File Photo: Egypt s upper consultative house. Al-Ahram
The Senate’s Deputy Speaker Bahaa El-Din Abu Shoqa said that the law is a necessary step as Egypt is rich in natural resources and biological diversity and that these resources should be preserved to achieve environmental balance and push the country’s socio-economic development plans forward.
A report prepared by the Senate’s Energy and Environment Committee said that Egypt has a wealth of 30,000 rare plant and animal species and that most of these have an economic value.
According to the report, the term “biological resources” includes animal and plant species that live inside and outside protected areas.
“These attract several international institutions seeking to use these valuable rare species to produce drugs and cosmetics and to develop bio-technology industries without sharing the returns of these resources with the countries of origin and at an absence of legislation that regulates the utilisation of these resources,” said the report.
He added that “as a result, Egypt decided to join the ‘Nagoya Biological Diversity Protocol’, which regulates the share of benefits arising from the utilisation of genetic resources in a fair and equitable way.”
The protocol — adopted in 2010 in Nagoya, Japan and entered into force in 2014 — obligates contracting parties to take measures that help conserve biological diversity in nature and prevent the extinction of rare species.
The report indicated that the law also helps achieve the objectives of the Nagoya protocol, which is conserving natural resources, achieving environmental balance, and protecting biological resources and regulating the access and sharing of these resources in a way that will help businesses invest in these resources in a profitable way.
Abdel-Khaleq Ayad, head of the Senate’s Energy and Environment Committee, said the new legislation could generate as much as EGP 1 billion in financial resources for the state treasury.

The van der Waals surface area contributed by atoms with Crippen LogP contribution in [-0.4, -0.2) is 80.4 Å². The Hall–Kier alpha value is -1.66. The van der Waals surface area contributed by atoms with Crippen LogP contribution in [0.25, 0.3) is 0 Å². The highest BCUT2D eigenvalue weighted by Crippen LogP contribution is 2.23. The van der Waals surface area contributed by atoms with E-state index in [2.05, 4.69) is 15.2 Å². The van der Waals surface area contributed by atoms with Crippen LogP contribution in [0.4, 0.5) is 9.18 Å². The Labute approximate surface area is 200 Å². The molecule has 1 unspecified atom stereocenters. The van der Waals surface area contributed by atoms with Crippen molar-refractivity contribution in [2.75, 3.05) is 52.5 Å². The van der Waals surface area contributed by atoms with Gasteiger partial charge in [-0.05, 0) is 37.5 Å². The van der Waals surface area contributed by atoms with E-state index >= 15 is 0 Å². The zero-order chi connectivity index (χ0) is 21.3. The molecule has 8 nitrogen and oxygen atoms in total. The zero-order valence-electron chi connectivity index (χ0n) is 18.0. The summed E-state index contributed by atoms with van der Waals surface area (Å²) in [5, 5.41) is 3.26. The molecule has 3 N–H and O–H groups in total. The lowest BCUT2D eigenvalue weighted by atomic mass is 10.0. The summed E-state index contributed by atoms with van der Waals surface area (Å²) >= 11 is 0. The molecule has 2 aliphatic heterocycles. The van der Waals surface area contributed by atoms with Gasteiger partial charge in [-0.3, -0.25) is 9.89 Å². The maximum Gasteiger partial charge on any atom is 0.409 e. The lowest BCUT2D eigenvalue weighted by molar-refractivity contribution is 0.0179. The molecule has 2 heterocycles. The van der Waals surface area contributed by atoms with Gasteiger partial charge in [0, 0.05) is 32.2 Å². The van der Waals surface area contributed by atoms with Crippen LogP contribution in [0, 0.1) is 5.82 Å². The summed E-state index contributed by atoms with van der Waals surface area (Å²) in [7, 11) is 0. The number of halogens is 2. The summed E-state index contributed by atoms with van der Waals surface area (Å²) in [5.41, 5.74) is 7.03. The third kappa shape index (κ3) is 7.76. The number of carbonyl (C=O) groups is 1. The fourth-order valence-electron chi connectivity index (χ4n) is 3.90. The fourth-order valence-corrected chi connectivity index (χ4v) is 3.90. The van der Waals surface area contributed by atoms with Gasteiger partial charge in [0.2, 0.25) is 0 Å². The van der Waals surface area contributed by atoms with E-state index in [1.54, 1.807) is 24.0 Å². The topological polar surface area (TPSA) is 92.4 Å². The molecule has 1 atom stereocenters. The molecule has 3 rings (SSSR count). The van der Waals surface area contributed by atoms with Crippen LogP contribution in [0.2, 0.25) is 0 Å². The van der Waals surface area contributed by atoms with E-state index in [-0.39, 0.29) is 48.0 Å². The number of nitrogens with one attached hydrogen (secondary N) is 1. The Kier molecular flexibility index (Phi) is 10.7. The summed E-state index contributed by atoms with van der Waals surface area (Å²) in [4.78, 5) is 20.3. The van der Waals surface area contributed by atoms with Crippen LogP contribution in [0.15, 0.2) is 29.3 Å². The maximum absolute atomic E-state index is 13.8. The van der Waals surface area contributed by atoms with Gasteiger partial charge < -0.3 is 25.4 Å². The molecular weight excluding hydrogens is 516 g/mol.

“Egypt has as many as 120 protected areas, which include a wealth of natural and biological resources that the world needs to produce drugs and cosmetics,” said Ayad.
Hossam El-Khouli, a senator and the deputy chairman of Mostaqbal Watan party, said that biological resources represent 70 percent of the world economy and that cosmetic products made from natural and biological resources generate $120 billion a year.
“So, this law has come on time to protect Egypt’s natural and biological wealth and put it to good economic use,” said El-Khouli.
Minister of Environment Yasmine Fouad said that Egypt has been without legislation that regulates the access of biological resources since 1994.
“This law will secure this end to meet Egypt’s international obligations and help conserve Egypt’s natural resources and protect it from piracy operations,” said Fouad, adding that “the law states that those who exploit Egypt’s biological resources or transfer them outside the country without a prior license shall face up to six years in prison and a fine between EGP 250,000 and one million.”
Senator Noha Ahmed Zaki said that the law is in line with Article 32 of the constitution, which obligates the state to preserve natural resources, effectively utilise them, avoid depleting them, and preserve the rights of future generations to them.
The legislation states that a ‘National Apparatus for Biological Resources’ will be set up to implement the law’s articles and executive regulations.
The apparatus, which will be affiliated with the cabinet, will make sure that all concerned authorities implement Egypt’s obligation under the Nagoya Protocol.
The draft law stipulates that those who seek access to biological resources cannot use these resources without prior approval and licensing from the National Apparatus for Biological Resources, which is part of the Ministry of Environment.
“Those who have access to biological resources will be obliged to make sure that their activities do not lead to the loss of biodiversity or ecosystem degradation that might pose major risks to human survival and sustainable development,” according to the draft law.
The law will be referred to the House of Representatives to be discussed and passed.